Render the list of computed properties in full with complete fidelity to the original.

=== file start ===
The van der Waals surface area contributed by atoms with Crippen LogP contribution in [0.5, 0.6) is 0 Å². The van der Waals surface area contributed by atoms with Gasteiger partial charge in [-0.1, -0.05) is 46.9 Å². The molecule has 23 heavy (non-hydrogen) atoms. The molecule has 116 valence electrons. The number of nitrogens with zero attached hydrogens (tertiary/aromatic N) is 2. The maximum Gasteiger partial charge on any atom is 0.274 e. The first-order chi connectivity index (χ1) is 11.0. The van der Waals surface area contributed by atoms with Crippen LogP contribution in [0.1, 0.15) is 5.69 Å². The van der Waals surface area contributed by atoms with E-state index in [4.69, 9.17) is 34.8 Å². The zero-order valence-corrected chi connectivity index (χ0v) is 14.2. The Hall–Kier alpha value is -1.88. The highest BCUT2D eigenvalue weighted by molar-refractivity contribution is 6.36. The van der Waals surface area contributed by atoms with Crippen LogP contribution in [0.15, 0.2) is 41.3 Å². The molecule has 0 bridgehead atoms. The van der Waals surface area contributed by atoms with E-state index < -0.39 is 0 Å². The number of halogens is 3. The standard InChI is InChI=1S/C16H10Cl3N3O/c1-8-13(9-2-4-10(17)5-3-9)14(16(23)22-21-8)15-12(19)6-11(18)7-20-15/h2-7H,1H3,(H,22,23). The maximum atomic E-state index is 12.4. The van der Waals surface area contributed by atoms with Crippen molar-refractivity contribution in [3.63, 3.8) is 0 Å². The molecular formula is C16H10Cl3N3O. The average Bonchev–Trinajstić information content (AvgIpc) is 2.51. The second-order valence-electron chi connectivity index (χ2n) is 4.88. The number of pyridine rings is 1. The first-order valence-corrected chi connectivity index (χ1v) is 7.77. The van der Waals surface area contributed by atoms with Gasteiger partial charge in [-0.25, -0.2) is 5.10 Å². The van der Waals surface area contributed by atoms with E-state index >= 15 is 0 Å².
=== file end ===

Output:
The van der Waals surface area contributed by atoms with Crippen LogP contribution in [0.5, 0.6) is 0 Å². The van der Waals surface area contributed by atoms with Gasteiger partial charge in [-0.1, -0.05) is 46.9 Å². The molecule has 23 heavy (non-hydrogen) atoms. The molecule has 116 valence electrons. The number of nitrogens with zero attached hydrogens (tertiary/aromatic N) is 2. The maximum Gasteiger partial charge on any atom is 0.274 e. The first-order chi connectivity index (χ1) is 11.0. The van der Waals surface area contributed by atoms with Crippen LogP contribution in [0.1, 0.15) is 5.69 Å². The van der Waals surface area contributed by atoms with E-state index in [4.69, 9.17) is 34.8 Å². The zero-order valence-corrected chi connectivity index (χ0v) is 14.2. The Hall–Kier alpha value is -1.88. The highest BCUT2D eigenvalue weighted by molar-refractivity contribution is 6.36. The van der Waals surface area contributed by atoms with Crippen LogP contribution in [0.15, 0.2) is 41.3 Å². The molecule has 0 bridgehead atoms. The van der Waals surface area contributed by atoms with E-state index < -0.39 is 0 Å². The number of halogens is 3. The standard InChI is InChI=1S/C16H10Cl3N3O/c1-8-13(9-2-4-10(17)5-3-9)14(16(23)22-21-8)15-12(19)6-11(18)7-20-15/h2-7H,1H3,(H,22,23). The maximum atomic E-state index is 12.4. The van der Waals surface area contributed by atoms with Crippen molar-refractivity contribution in [3.63, 3.8) is 0 Å². The molecular formula is C16H10Cl3N3O. The average Bonchev–Trinajstić information content (AvgIpc) is 2.51. The second-order valence-electron chi connectivity index (χ2n) is 4.88. The number of pyridine rings is 1. The first-order valence-corrected chi connectivity index (χ1v) is 7.77. The van der Waals surface area contributed by atoms with Gasteiger partial charge in [-0.25, -0.2) is 5.10 Å². The van der Waals surface area contributed by atoms with E-state index >= 15 is 0 Å².